Airbnb’s full-service aspirations get another airing

Anyone in the travel tech sector tasked with organizing the office Christmas quiz should take a look at CB Insights’ freely available Mapping the State of Travel Tech report.

You could ask colleagues:

  • How many $100-million-plus travel tech deals have taken place since 2013?
  • Which is the most active travel tech startup investor?
  • How many deals have corporates and/or their venture arms signed this year?

(Answers at the end)

There is a wealth of data in the report going back to 2013, with lots of links to CB Insights research. It was also discussed in a webinar which took place last week, revealing some fresh-to-market forward-looking trend predictions from CB Insights.

Luxury leanings

“Luxury” is one of two global travel tech categories to watch, with the definition covering upmarket vacation rentals and private jet bookings. Airbnb and AccorHotels are named as incumbents which are entering into the luxury vacation rentals space via their acquisition of Luxury Retreats and OneFineStay respectively.

Accor has also bought and/or invested in Square Break and Travel Keys, giving it more than 10,000 luxury rental listings and signalling its commitment to competing with Airbnb.

The private jet booking business which gets a slide is Victor, a UK-based B2C jet charter platform which has raised $38 million so far. During the webinar the presenter created a customer journey of someone taking a private jet to a luxury rental to illustrate how luxury travel works in practice. Clearly “fly cheap, stay chic” is a forgotten tagline.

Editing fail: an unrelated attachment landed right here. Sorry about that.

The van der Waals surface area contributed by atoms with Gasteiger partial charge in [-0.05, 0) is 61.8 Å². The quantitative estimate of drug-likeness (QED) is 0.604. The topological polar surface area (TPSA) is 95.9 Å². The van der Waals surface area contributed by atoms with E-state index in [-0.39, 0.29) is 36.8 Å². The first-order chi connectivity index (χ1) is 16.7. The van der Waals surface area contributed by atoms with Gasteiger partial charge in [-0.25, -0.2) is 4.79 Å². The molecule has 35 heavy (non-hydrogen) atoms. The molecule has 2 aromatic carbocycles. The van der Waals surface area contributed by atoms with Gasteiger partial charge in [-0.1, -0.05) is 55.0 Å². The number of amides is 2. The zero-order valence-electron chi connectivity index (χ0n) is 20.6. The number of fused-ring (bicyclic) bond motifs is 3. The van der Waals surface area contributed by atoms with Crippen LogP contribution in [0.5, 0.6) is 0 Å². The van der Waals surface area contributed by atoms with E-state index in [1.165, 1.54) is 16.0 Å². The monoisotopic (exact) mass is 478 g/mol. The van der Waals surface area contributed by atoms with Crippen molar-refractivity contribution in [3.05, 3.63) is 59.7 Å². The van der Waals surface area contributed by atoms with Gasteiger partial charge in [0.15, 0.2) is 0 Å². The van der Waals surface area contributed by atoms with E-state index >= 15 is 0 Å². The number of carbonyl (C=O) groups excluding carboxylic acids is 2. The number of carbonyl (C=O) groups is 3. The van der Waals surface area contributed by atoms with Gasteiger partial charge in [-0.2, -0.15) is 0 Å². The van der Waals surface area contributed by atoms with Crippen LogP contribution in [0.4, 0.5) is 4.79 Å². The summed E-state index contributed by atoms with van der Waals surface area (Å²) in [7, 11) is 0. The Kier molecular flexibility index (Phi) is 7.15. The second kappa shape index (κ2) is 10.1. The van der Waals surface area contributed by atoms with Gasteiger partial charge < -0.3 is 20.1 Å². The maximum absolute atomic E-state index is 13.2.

Tours and trips

The other sector to watch is “tours, activities and information”. No surprise there, although Virgin Galactic’s inclusion in this segment might be a stretch, even in the context of it being “an activities provider”. It is also a bit odd that Virgin Galactic is seen as “travel tech” when other businesses such as Lyft and Uber are not.

Nonetheless, moving on from whether or not a short trip into the stratosphere and a few minutes of weightlessness counts as travel never mind tech, the presentation settles down into the familiar T&A arena of booking platforms, online travel guides, virtual concierge services and itinerary recommendation engines.

Get Your Guide, Klook, PlacePass, Trip Guru , TourRadar and Withlocals are namechecked before Airbnb Trips gatecrashes the T&A conversation with Airbnb Trips and its purchase of Trip4Real.

CB Insights also takes an Airbnb angle on TripAdvisor buying La Fourchette for $140 million and Priceline buying OpenTable for $1.6 billion.

The argument goes that these two deals – which were announced within a month of each other way back in 2014 – show  that “OTAs are betting on restaurant bookings”; food and drinks is currently the most popular category for Airbnb Trips; Airbnb entered restaurant bookings this year via an investment in and partnership with Resy.

Neither the webinar nor the slide deck make the relationship between Airbnb, luxury travel and tours and activities explicit. But the webinar presenter references a CB Insights study – Airbnb Strategy Teardown – Expert Intelligence –  which provides the connection.